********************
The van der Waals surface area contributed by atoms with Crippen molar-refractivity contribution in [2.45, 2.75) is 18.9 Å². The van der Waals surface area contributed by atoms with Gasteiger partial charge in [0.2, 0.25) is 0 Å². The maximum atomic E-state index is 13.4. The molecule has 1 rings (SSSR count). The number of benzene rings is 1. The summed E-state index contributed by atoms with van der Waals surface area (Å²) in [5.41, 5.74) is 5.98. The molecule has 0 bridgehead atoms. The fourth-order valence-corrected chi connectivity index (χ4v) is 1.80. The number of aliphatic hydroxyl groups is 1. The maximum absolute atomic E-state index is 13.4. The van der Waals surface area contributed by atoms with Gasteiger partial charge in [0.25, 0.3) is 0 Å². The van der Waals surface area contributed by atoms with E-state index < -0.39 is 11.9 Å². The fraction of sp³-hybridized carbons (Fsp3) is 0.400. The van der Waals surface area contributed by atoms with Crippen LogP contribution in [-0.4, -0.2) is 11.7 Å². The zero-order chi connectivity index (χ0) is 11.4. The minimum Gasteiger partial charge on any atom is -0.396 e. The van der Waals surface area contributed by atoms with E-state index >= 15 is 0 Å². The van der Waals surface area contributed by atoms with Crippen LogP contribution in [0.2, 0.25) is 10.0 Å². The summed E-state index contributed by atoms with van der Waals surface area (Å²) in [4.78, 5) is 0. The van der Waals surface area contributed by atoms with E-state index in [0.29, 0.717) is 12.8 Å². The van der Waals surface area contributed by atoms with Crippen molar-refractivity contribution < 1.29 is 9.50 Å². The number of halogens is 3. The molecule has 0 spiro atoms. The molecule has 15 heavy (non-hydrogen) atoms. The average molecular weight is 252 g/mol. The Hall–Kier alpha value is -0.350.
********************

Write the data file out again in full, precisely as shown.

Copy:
The van der Waals surface area contributed by atoms with Crippen molar-refractivity contribution in [2.45, 2.75) is 18.9 Å². The van der Waals surface area contributed by atoms with Gasteiger partial charge in [0.2, 0.25) is 0 Å². The maximum atomic E-state index is 13.4. The molecule has 1 rings (SSSR count). The number of benzene rings is 1. The summed E-state index contributed by atoms with van der Waals surface area (Å²) in [5.41, 5.74) is 5.98. The molecule has 0 bridgehead atoms. The fourth-order valence-corrected chi connectivity index (χ4v) is 1.80. The number of aliphatic hydroxyl groups is 1. The maximum absolute atomic E-state index is 13.4. The van der Waals surface area contributed by atoms with Gasteiger partial charge in [0.25, 0.3) is 0 Å². The van der Waals surface area contributed by atoms with E-state index < -0.39 is 11.9 Å². The fraction of sp³-hybridized carbons (Fsp3) is 0.400. The van der Waals surface area contributed by atoms with Crippen LogP contribution in [-0.4, -0.2) is 11.7 Å². The zero-order chi connectivity index (χ0) is 11.4. The minimum Gasteiger partial charge on any atom is -0.396 e. The van der Waals surface area contributed by atoms with E-state index >= 15 is 0 Å². The van der Waals surface area contributed by atoms with Crippen LogP contribution in [0.2, 0.25) is 10.0 Å². The summed E-state index contributed by atoms with van der Waals surface area (Å²) in [4.78, 5) is 0. The van der Waals surface area contributed by atoms with E-state index in [0.29, 0.717) is 12.8 Å². The van der Waals surface area contributed by atoms with Crippen molar-refractivity contribution < 1.29 is 9.50 Å². The number of halogens is 3. The molecule has 0 spiro atoms. The molecule has 15 heavy (non-hydrogen) atoms. The average molecular weight is 252 g/mol. The Hall–Kier alpha value is -0.350.